In a separate incident, a staff member, Mr Williams,35 saw an older boy holding the hand of a younger boy and bringing him into a dark room. He followed them and found the two boys in a corner of the room with the lights off. When questioned by school management, it transpired that the older boy had attempted to sexually assault the other boy. He had asked him to pull down his trousers and, when the boy refused, he then ‘rubbed his penis up and down his backside’ while both were fully clothed.


The parents of the older boy were notified immediately by telephone of the incident by the Superior, Br Porteur.36 The following day, Br Porteur wrote to the boy’s parents telling them that their son needed help and, until he was willing to accept such help, he was suspended. The boy was allowed to return to school once he agreed he had a problem and required help. His mother was of the view that he needed to see a priest. The school management agreed to offer him assistance with his problem, but from the file it does not appear that this boy was referred to Dr Byrne for assessment. Management was aware of this boy’s ‘deviant behaviour’ in the mid-1980s.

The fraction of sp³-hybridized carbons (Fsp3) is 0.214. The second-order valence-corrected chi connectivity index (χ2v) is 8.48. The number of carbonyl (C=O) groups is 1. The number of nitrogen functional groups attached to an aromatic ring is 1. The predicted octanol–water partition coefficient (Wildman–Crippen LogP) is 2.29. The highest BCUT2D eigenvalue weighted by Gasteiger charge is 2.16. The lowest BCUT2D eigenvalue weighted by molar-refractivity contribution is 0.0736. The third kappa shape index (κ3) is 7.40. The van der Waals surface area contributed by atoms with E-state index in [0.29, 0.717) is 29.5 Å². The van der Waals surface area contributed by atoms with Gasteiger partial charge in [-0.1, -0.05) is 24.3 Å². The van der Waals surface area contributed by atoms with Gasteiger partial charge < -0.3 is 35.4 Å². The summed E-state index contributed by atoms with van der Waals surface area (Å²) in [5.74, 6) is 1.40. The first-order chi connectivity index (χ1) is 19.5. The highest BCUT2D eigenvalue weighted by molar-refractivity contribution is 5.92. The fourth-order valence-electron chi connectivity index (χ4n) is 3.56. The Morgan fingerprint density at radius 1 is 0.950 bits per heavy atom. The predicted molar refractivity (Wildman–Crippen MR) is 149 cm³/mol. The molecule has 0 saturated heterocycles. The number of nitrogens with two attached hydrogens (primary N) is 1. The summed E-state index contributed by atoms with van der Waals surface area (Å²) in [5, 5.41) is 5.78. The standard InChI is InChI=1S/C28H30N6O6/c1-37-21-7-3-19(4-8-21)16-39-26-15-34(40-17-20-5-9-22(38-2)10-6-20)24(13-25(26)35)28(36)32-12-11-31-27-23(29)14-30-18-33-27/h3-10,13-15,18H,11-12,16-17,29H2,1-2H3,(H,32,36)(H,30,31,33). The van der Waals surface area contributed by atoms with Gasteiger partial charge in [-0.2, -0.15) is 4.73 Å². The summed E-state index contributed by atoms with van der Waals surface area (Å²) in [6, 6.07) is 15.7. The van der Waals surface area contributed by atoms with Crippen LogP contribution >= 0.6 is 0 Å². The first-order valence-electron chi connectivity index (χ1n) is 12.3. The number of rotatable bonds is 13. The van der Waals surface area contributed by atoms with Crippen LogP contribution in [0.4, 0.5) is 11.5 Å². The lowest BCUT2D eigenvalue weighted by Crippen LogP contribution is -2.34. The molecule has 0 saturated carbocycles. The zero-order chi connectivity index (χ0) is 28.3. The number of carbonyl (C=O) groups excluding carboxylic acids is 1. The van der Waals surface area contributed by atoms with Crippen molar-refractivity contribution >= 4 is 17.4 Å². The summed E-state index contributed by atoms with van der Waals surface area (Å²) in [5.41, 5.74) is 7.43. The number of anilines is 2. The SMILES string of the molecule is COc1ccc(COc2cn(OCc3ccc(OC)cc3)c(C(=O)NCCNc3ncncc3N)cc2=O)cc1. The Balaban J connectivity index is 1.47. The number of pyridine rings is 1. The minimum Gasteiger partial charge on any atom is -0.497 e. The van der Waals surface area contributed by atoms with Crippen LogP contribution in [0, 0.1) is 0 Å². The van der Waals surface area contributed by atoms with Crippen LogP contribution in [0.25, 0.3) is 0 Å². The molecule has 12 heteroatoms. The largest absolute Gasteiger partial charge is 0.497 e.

The parents of the younger boy were not informed of the incident. The victim in this case also features in other recorded episodes, in one as the alleged victim in the early 1990s, and in another case as the perpetrator of abuse.